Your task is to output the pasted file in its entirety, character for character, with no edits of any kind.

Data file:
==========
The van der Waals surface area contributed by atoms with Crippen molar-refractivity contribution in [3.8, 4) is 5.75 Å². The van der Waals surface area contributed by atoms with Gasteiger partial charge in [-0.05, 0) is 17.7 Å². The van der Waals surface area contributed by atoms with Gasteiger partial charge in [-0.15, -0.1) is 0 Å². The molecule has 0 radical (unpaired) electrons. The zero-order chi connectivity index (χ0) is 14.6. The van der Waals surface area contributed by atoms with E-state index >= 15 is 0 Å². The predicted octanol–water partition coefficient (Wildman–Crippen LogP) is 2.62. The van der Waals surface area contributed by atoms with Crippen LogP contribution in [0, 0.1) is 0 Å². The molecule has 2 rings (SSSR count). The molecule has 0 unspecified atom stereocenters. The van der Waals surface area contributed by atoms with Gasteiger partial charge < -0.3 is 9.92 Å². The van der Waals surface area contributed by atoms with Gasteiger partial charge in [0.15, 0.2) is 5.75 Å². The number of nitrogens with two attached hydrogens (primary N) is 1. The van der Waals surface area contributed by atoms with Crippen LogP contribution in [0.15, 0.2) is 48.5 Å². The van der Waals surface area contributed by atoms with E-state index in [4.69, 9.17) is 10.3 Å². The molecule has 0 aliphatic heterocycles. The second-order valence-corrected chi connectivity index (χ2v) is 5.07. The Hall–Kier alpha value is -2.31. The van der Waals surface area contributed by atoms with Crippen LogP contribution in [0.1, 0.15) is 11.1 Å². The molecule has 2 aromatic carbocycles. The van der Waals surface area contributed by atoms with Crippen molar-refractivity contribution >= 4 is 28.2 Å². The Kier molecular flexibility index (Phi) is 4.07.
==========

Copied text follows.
The van der Waals surface area contributed by atoms with Crippen molar-refractivity contribution in [3.8, 4) is 5.75 Å². The van der Waals surface area contributed by atoms with Gasteiger partial charge in [-0.05, 0) is 17.7 Å². The van der Waals surface area contributed by atoms with Gasteiger partial charge in [-0.15, -0.1) is 0 Å². The molecule has 0 radical (unpaired) electrons. The zero-order chi connectivity index (χ0) is 14.6. The van der Waals surface area contributed by atoms with E-state index >= 15 is 0 Å². The predicted octanol–water partition coefficient (Wildman–Crippen LogP) is 2.62. The van der Waals surface area contributed by atoms with Crippen LogP contribution in [0, 0.1) is 0 Å². The molecule has 2 rings (SSSR count). The molecule has 0 unspecified atom stereocenters. The van der Waals surface area contributed by atoms with Gasteiger partial charge < -0.3 is 9.92 Å². The van der Waals surface area contributed by atoms with Gasteiger partial charge in [0.15, 0.2) is 5.75 Å². The number of nitrogens with two attached hydrogens (primary N) is 1. The van der Waals surface area contributed by atoms with Crippen LogP contribution in [0.15, 0.2) is 48.5 Å². The van der Waals surface area contributed by atoms with E-state index in [4.69, 9.17) is 10.3 Å². The molecule has 0 aliphatic heterocycles. The second-order valence-corrected chi connectivity index (χ2v) is 5.07. The Hall–Kier alpha value is -2.31. The van der Waals surface area contributed by atoms with Crippen LogP contribution in [0.1, 0.15) is 11.1 Å². The molecule has 2 aromatic carbocycles. The van der Waals surface area contributed by atoms with Crippen molar-refractivity contribution >= 4 is 28.2 Å². The Kier molecular flexibility index (Phi) is 4.07.